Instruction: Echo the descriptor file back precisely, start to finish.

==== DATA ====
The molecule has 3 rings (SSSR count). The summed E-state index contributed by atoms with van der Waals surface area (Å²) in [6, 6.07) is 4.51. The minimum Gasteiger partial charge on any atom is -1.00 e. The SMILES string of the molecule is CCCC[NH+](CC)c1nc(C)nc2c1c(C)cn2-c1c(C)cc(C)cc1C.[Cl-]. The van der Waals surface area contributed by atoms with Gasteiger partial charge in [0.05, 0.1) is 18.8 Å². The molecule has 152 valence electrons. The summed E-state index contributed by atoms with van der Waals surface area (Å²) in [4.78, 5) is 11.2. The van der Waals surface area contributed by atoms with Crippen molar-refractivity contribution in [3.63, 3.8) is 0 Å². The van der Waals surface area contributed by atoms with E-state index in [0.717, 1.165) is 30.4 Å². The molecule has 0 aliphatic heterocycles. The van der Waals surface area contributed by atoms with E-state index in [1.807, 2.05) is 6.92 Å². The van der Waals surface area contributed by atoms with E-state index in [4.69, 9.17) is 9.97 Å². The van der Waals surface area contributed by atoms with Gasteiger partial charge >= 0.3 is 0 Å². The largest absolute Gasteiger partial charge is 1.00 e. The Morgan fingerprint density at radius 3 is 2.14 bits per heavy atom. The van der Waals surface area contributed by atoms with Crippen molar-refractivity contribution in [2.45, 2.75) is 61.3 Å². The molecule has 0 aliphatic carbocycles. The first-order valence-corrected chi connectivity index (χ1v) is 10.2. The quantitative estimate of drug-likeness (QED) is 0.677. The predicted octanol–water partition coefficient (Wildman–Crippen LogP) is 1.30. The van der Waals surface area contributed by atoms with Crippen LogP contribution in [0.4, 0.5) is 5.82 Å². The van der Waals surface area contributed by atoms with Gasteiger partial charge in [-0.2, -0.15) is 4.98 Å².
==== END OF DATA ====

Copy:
The molecule has 3 rings (SSSR count). The summed E-state index contributed by atoms with van der Waals surface area (Å²) in [6, 6.07) is 4.51. The minimum Gasteiger partial charge on any atom is -1.00 e. The SMILES string of the molecule is CCCC[NH+](CC)c1nc(C)nc2c1c(C)cn2-c1c(C)cc(C)cc1C.[Cl-]. The van der Waals surface area contributed by atoms with Gasteiger partial charge in [0.05, 0.1) is 18.8 Å². The molecule has 152 valence electrons. The summed E-state index contributed by atoms with van der Waals surface area (Å²) in [4.78, 5) is 11.2. The van der Waals surface area contributed by atoms with Crippen molar-refractivity contribution in [3.63, 3.8) is 0 Å². The van der Waals surface area contributed by atoms with E-state index in [0.717, 1.165) is 30.4 Å². The molecule has 0 aliphatic heterocycles. The van der Waals surface area contributed by atoms with E-state index in [1.807, 2.05) is 6.92 Å². The van der Waals surface area contributed by atoms with E-state index in [4.69, 9.17) is 9.97 Å². The van der Waals surface area contributed by atoms with Gasteiger partial charge >= 0.3 is 0 Å². The largest absolute Gasteiger partial charge is 1.00 e. The Morgan fingerprint density at radius 3 is 2.14 bits per heavy atom. The van der Waals surface area contributed by atoms with Crippen molar-refractivity contribution in [2.45, 2.75) is 61.3 Å². The molecule has 0 aliphatic carbocycles. The first-order valence-corrected chi connectivity index (χ1v) is 10.2. The quantitative estimate of drug-likeness (QED) is 0.677. The predicted octanol–water partition coefficient (Wildman–Crippen LogP) is 1.30. The van der Waals surface area contributed by atoms with Crippen LogP contribution in [0.4, 0.5) is 5.82 Å². The van der Waals surface area contributed by atoms with Gasteiger partial charge in [-0.2, -0.15) is 4.98 Å².